Category Archives: Life at the Edge of the Sea

The Good Harbor Beach Harbor Seal: What to do if you find a seal on the beach

With record number of seals washing ashore from several illnesses, I thought now would be a good time to repost my seal PSA. This beautiful juvenile Harbor Seal was found on a foggy morning in midsummer. The seal was beached at the high tide line and its breathing was heavy and labored. It had no interest in returning to the water and needed only to remain at rest.

For the next six hours the seal struggled to survive the world of curious humans.

Learn what to do if you find a seal on the beach.

The phone number for marine mammal wildlife strandings is 866-755-6622.

Monarch Butterfly Ovipositing Egg on Marsh Milkweed: NINETEEN SIBLINGS READYING TO EMERGE

All nineteen eggs hatched and became caterpillars. They have pupated and are nearing the end of metamorphosis. You can see the developing butterflies within the chrysalis case. I wonder if they will all eclose (emerge) on the same day??

Several readers have written to ask how do I manage to have so many Monarch Butterfly caterpillars and chrysalises. The answer is very simple–because we have planted a wonderful little milkweed patch! We grow both Common Milkweed (Asclepias syriaca) and Marsh Milkweed (Asclepias incarnata) side-by-side. Our milkweed patch is planted near our kitchen. When washing the dishes, I can look out the window and observe all the pollinators and fabulous activity that takes place at the milkweed patch.

Several weeks ago, a Mama Monarch arrived and I watched as she gently floated from leaf to leaf, and bud to bud, ovipositing one golden egg at a time. She went back and forth between the Common and Marsh, depositing eggs on both the tender upper foliage as well as the more sturdy lower leaves. I waited for her to leave, but not too long (because the eggs are quickly eaten by spiders) and collected the sprigs with the eggs. I thought I had scooped up about eight eggs and you can imagine our surprise when 19 caterpillars hatched, all within the same day! Female Monarchs like to deposit eggs around the tiny buds of Marsh Milkweed and many of the eggs were hidden within the buds.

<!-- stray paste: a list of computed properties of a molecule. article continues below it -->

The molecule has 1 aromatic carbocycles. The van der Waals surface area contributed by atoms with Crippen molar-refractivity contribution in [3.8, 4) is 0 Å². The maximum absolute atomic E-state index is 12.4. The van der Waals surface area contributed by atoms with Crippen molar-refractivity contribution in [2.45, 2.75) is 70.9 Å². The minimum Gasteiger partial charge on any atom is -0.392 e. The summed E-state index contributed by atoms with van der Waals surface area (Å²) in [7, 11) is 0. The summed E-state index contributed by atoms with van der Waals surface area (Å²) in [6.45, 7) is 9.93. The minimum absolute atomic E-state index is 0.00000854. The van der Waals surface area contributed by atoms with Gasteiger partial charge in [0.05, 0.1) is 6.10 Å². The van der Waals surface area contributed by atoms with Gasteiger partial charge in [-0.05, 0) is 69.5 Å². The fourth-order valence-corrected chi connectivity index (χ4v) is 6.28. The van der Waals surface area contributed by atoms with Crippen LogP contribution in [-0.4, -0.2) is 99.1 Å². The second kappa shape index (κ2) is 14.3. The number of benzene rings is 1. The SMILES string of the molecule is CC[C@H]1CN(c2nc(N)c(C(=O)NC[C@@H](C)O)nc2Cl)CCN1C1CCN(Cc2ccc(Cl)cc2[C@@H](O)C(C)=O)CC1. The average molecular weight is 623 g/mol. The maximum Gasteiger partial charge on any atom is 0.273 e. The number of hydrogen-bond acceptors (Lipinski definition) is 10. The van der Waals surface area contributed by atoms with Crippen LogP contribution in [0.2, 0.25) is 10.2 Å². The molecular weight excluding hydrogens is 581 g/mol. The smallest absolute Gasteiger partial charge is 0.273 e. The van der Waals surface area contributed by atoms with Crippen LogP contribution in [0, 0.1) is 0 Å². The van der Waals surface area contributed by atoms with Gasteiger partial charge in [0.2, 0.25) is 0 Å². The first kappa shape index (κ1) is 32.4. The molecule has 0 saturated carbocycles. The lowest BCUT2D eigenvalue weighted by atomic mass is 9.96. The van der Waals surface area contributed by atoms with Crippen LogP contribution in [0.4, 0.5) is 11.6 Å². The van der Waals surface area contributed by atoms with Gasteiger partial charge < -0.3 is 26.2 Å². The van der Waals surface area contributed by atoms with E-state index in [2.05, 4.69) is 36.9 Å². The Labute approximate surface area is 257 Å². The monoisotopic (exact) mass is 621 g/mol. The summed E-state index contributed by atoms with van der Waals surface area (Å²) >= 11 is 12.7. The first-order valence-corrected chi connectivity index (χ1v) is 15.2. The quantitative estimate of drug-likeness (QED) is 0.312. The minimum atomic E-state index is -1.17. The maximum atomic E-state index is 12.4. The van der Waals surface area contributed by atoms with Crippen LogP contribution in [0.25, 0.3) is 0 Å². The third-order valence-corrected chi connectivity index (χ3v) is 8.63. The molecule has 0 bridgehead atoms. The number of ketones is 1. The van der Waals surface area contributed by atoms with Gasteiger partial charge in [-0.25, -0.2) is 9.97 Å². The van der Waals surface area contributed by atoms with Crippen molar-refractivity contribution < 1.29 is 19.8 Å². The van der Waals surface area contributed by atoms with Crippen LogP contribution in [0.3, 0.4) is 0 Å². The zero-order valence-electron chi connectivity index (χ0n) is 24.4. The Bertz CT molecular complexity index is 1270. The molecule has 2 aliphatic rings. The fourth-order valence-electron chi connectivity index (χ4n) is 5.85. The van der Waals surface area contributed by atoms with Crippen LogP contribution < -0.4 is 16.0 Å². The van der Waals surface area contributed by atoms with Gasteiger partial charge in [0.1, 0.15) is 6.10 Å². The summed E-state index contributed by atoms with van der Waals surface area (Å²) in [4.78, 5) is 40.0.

Here’s a video of a Mama depositing eggs on Marsh Milkweed buds. Charlotte was with me that day and we were dancing to the song “There She Goes” as the butterfly was depositing her eggs and it was too perfect not to include in the video clip.

Our garden is postage stamp size, but I have managed to fill it with a wide variety of songbird, butterfly, bee, and hummingbird attractants. The great majority of plants are North American native wildflowers and shrubs, and we also include a few nectar-rich, non-native, but non-invasive, flowering plants. Plant, and they will come 🙂

LUMINESCENT SEA SALPS

These salps were filmed several years ago and we have been wondering, has anyone seen salps yet this year? I’ve been checking but have yet to see. Please email (kimsmithdesigns@hotmail.com) and let us know if you do, and where they were spotted. Thank you!

The salps were filmed in Gloucester’s inner harbor and had a luminous appearance in the blue lights of the fishing boat Hot Tuna, the largest boat in the Wicked Tuna fleet. I think the song “La Luna” by Lucy Schwartz adds to the magical movement of the salps and other creatures in the glowing blue (so sorry to Captain Ott for startling him while hanging over the edge of the dock to film the salps at the rear of his boat.)

Sea salps are warm ocean water creatures, exploding in population during algae blooms. With beating heart, notochcord, and gills they are more closely evolutionarily linked to humans than to jellyfish. Sea salps are individual creatures that through asexual reproduction, can form linear chains up to fifteen feet long!

Salps are planktonic (free floating) members of the subphylum Tunicata. Tunicates get their name from the unique outer covering or “tunic,” which acts as an exoskeleton. The sea salp’s tunic is translucent and gelatinous; in some species it is tough and thick.